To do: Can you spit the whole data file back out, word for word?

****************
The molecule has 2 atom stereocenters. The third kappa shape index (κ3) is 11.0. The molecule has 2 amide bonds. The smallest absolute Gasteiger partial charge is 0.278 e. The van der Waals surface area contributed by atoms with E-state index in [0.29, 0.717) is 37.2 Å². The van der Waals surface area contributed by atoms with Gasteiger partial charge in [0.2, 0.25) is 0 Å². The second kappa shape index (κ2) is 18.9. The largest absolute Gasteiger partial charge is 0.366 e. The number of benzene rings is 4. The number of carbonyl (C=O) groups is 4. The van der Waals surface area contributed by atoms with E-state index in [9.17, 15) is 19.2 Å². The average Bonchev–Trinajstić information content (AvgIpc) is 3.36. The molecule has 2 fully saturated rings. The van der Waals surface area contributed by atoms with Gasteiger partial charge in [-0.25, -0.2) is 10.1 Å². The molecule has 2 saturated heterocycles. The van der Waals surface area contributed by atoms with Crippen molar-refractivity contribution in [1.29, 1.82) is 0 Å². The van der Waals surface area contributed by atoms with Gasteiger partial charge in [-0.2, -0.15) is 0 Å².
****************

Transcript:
The molecule has 2 atom stereocenters. The third kappa shape index (κ3) is 11.0. The molecule has 2 amide bonds. The smallest absolute Gasteiger partial charge is 0.278 e. The van der Waals surface area contributed by atoms with E-state index in [0.29, 0.717) is 37.2 Å². The van der Waals surface area contributed by atoms with Gasteiger partial charge in [0.2, 0.25) is 0 Å². The second kappa shape index (κ2) is 18.9. The largest absolute Gasteiger partial charge is 0.366 e. The number of benzene rings is 4. The number of carbonyl (C=O) groups is 4. The van der Waals surface area contributed by atoms with E-state index in [9.17, 15) is 19.2 Å². The average Bonchev–Trinajstić information content (AvgIpc) is 3.36. The molecule has 2 fully saturated rings. The van der Waals surface area contributed by atoms with Gasteiger partial charge in [-0.25, -0.2) is 10.1 Å². The molecule has 2 saturated heterocycles. The van der Waals surface area contributed by atoms with Crippen molar-refractivity contribution in [1.29, 1.82) is 0 Å². The van der Waals surface area contributed by atoms with Gasteiger partial charge in [-0.2, -0.15) is 0 Å².